A health study of Buddhist monks in Thailand has found that nearly half of them are obese.
A study of 246 monks from the Dhammayuttika Nikaya and Mahayana movements in 11 Thai provinces revealed that nearly half of them are clinically obese and suffering from lifestyle diseases such as high blood pressure and type 2 diabetes.
Tag Archives: Thailand
PHETCHABUN – Early one Thursday morning, a gun was pointed at Ms. Kwanla Saikhumtung, a 34-year-old mother, because she was farming.
The man who pointed the gun was one of ten armed officers from Phu Pha Daeng, the local wildlife sanctuary in Lomsak district. After observing the villagers for three days, the officers finally informed Ms. Kwanla and twelve fellow villagers from Huay Kontha that they were trespassing on wildlife sanctuary land. They demanded that the villagers come to the police station to talk with them….
This incident was the beginning of a seven-year-long legal battle, pitting Ms. Kwanla against the Thai government. She and the other twelve villagers — the youngest only sixteen at the time — were first charged with trespassing.
The real shock, however, came when they were slapped with a 470,000 baht fine for contributing to global warming under the charge of causing environmental damage.
An American has been jailed for two-and-a-half years in Thailand after posting excerpts from a banned book about the country’s monarch online – while living in the U.S.
Joe Gordon, 55, who was born in the Southeast Asian kingdom but has lived in the U.S. for 30 years, translated pages from The King Never Smiles – a critical biography of Thailand’s King Bhumibol Adulyadej – while living in Colorado five years ago.
But when he visited the country of his birth in May to seek medical treatment for arthritis and high blood pressure, he was arrested and charged under Thailand’s strict lese majeste laws.
Thailand’s lese majeste laws are the harshest in the world. They mandate that people found guilty of defaming the monarchy – including the king, the queen and the heir to the throne – face up to 15 years behind bars. Last month, 61-year-old Amphon Tangnoppakul was sentenced to 20 years in jail for sending four text messages deemed offensive to the crown.
…they just have to work at it a whole lot harder.
Troops are withdrawing as tensions have eased between Thailand and Cambodia over the disputed ancient hill top temple, Preah Vihear. But a new irritant has emerged that is stirring nationalist sentiment in both countries: ownership of a graceful hand position that is part of traditional dance and shadow plays.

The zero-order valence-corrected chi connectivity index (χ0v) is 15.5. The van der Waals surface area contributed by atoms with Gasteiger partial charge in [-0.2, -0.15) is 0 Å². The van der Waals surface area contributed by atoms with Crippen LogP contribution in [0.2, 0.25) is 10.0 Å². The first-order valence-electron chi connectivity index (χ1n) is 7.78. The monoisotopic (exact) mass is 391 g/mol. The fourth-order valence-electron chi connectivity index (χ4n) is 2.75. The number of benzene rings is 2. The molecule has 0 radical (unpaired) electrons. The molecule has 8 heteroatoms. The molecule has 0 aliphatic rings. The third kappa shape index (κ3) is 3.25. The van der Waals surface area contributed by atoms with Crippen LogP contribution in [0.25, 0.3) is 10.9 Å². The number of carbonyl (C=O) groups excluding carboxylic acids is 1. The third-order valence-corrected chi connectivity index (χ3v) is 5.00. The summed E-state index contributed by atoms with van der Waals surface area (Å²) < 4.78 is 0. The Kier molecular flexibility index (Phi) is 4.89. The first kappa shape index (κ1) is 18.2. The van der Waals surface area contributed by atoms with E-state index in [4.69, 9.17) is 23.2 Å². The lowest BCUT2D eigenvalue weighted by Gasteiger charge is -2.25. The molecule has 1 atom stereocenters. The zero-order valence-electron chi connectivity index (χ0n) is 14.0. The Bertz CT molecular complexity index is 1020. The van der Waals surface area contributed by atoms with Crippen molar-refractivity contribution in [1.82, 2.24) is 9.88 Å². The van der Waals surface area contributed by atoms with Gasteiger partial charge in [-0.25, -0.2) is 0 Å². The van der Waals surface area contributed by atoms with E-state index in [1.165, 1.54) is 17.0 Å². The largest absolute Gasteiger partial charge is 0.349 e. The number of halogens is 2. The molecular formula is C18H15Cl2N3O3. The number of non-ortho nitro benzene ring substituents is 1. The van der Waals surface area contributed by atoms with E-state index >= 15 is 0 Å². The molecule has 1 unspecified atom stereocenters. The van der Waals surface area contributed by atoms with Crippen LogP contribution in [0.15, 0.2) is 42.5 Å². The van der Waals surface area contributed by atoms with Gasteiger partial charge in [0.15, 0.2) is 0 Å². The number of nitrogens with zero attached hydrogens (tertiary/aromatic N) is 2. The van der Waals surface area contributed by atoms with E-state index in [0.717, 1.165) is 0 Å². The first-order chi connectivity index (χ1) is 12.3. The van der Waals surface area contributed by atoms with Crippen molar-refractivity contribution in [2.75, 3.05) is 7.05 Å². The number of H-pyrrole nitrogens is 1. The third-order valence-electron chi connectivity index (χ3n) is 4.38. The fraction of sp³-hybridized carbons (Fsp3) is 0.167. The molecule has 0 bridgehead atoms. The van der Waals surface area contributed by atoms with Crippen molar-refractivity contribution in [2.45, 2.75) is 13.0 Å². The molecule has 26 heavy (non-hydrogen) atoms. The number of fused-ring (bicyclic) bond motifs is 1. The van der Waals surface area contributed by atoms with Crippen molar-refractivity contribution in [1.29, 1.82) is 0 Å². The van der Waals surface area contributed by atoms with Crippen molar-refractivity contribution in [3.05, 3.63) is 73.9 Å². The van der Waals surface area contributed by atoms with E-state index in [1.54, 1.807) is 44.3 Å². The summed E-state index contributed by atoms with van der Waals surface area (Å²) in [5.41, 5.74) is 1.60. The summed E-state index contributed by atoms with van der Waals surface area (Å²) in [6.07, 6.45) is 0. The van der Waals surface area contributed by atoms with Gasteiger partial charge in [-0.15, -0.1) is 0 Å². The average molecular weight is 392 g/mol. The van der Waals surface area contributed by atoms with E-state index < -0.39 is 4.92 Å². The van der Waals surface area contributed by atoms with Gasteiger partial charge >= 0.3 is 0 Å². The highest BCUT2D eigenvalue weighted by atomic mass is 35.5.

The United Nations Educational, Scientific and Cultural Organisation (UNESCO) is likely to consider the origins of the jeeb – a hand position where the thumb touches the index finger and the three other fingers are fanned out.
Thailand’s new cultural minister, Sukumol Kunplome, has made ownership of the jeeb a priority….
Thai officials have advised Ms Sukumol that Thailand can also register the jeeb, and other shadow plays, with UNESCO. ”This is the first mission and we will proceed urgently because people are interested,” Ms Sukumol told reporters in Bangkok.
So hand gestures can be copyrighted? Who knew?
Boy, are the Italians going to be in trouble!
…Buddhist priests rape children too.
A Tribune review of sexual abuse cases involving several Theravada Buddhist temples found minimal accountability and lax oversight of monks accused of preying on vulnerable targets.
Because they answer to no outside ecclesiastical authority, the temples respond to allegations as they see fit. And because the monks are viewed as free agents, temples claim to have no way of controlling what they do next. Those found guilty of wrongdoing can pack a bag and move to another temple — much to the dismay of victims, law enforcement and other monks.
“You’d think they’d want to make sure these guys are not out there trying to get into other temples,” said Rishi Agrawal, the attorney for a victim of a west suburban monk convicted of battery for sexual contact last fall. “What is the institutional approach here? It seems to be ignorance and inaction.”
The credibility of the Association of South-East Asian Nations and its aim of becoming a European Union-style security and economic community by 2015 was damaged this weekend as Thailand and Cambodia openly brawled over their deadly dispute over ownership of an 11th-century temple complex.
The sporadic military conflict in the border area where the temple is located has claimed 29 lives and displaced 85,000 people. Despite not being on the formal agenda, it dominated the ASEAN summit in Jakarta.
Peace, harmony, and improving the lives of millions? Sure, but first there’s this magic building we have to sort out..
Mr Sartori replied that 50 per cent of the cure for cancer was positive thinking by the patient. He conceded he had exaggerated about the efficacy of his treatments, insisted he could cure cancer and admitted lying to Australian authorities. ”If any treatment has proved benefits, it is this treatment,” he told the court. ”And I have not violated my Hippocratic oath.”
Five patients died in Perth when Mr Sartori, who at the time was in Thailand and had been barred from entering Australia, directed two registered nurses, via email and telephone, to treat seven cancer patients.
All were given intravenous infusions of caesium chloride, magnesium and potassium, various vitamins and other chemicals. Coffee enemas were administered and there was a dietary regime of juices.